@nunayobiznus If only I had some idea where this scene is taking place... https://t.co/lZqE3p1iod
More and more companies are turning to Internet downloads to deliver media in to our homes, but, for now, you mainly have to watch them on your computer. While this may be okay for watching something as short as a YouTube video, it’s not always the optimal way to watch a feature length film. So, how do you get all of this wonderful content on to your television? Mind you I am focusing on your standard computer user and not the higher-end users who know all about media centers and strapping a Mac Mini to the back of a television.
Though some critics have referred to the Apple TV as the “iFlop“, due to it’s sluggish sales, there is no denying how easy this device makes getting content to your television. The only problem is the content you are limited to, which is mostly Apple downloads via their iTunes Store. You can, however, stream home movies and photos from your TV with it, making that time family picnic show up on your TV with just a few clicks.
With the recent “Take 2” update, you can also now rent movies and make purchases from Apple directly on your TV with no need for a computer, and YouTube videos can also now be streamed directly.
The Buffalo LinkTheater will do wireless and wired network streaming of video over your home network, but at the expense of responsiveness or support for popular file formats. There’s limited music streaming support, and it won’t play iTunes files if they are Digital Rights Management (DRM) protected or not, which seems silly considering how prevalent iTunes has become thanks to the iPod.
Considering some of the reviews the unit has gotten, it’s probably best to avoid it, but it needed to be included here so you were at least aware of it.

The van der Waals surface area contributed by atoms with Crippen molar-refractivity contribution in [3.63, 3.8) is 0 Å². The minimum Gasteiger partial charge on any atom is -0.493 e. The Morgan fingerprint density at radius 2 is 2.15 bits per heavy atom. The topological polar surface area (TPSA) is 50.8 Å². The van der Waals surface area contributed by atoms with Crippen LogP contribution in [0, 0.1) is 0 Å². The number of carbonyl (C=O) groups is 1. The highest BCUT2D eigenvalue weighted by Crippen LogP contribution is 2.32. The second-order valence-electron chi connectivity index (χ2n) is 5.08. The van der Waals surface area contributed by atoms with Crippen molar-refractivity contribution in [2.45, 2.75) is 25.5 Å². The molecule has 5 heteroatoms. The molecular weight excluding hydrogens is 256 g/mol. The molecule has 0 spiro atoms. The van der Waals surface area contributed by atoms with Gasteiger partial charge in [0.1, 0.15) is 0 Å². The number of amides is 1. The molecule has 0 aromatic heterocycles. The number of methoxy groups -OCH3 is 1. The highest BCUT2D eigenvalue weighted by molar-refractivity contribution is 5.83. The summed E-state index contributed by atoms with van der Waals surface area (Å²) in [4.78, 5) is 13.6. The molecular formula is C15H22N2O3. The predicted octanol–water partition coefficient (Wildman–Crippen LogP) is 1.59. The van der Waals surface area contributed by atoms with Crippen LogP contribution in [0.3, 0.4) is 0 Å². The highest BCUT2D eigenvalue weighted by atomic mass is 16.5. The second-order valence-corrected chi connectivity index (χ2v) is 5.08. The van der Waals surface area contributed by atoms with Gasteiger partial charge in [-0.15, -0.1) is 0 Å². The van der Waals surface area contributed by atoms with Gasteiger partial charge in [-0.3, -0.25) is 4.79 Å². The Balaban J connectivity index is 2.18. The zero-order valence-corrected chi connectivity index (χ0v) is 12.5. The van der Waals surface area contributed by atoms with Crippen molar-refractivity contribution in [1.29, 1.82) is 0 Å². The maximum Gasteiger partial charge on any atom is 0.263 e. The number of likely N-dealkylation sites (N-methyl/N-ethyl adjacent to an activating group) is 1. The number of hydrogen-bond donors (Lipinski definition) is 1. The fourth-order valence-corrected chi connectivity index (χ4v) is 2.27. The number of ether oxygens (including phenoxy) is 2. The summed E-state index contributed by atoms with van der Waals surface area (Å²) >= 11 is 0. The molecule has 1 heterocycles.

The D-Link DSM-330 DivX Connected HD Media Player device is fairly new, and not available in the United States yet, but it is expected to be fairly soon. For those of you in the United Kingdom, you can enjoy streaming your DivX content over your home network to this device, and then enjoying it on your TV. It supports DivX, Xvid with MP3 or PCM audio, WMV9 (transcoded on PC)MP3 (up to 320kbps), MP3 Playlist, WMA (transcoded on PC), JPEG (grayscale, RGB & YCbCy only), JPEG 2000 BMP (non-compressed)
The DSM-330 uses either Ethernet or Wi-Fi for the streaming from computers, and has no local storage on the device, so you’ll need to make sure you network is up to snuff to handle such intense streaming.
It may surprise some people to know this, but you can actually stream videos to your Xbox 360. The reason it is not that well known is that it’s not always the easiest thing to do. People have been doing it for ages if they have the Windows Media Center operating system, but people who have Windows XP, the far more common flavor of Windows, have some problems getting it to work. The other problem is that it only natively supports WMV (Windows Media Video) formatted files, which is far from being the most popular of file formats.
There are solutions out there for transcoding your files to work with the 360 such as guides and tools, and you can also buy some movies and TV shows directly from the Xbox Live marketplace. With far easier solutions out there, this should rank pretty far down your list as possibilities if you’re just starting to look into doing videos on your TV.
The Netgear EVA8000 will give you wireless and wired network integration, but besides focusing on streaming all of your video and audio formats, it also gives you the ability to pull up portions of your desktop such as a web browser or your email, and access them right on your TV screen.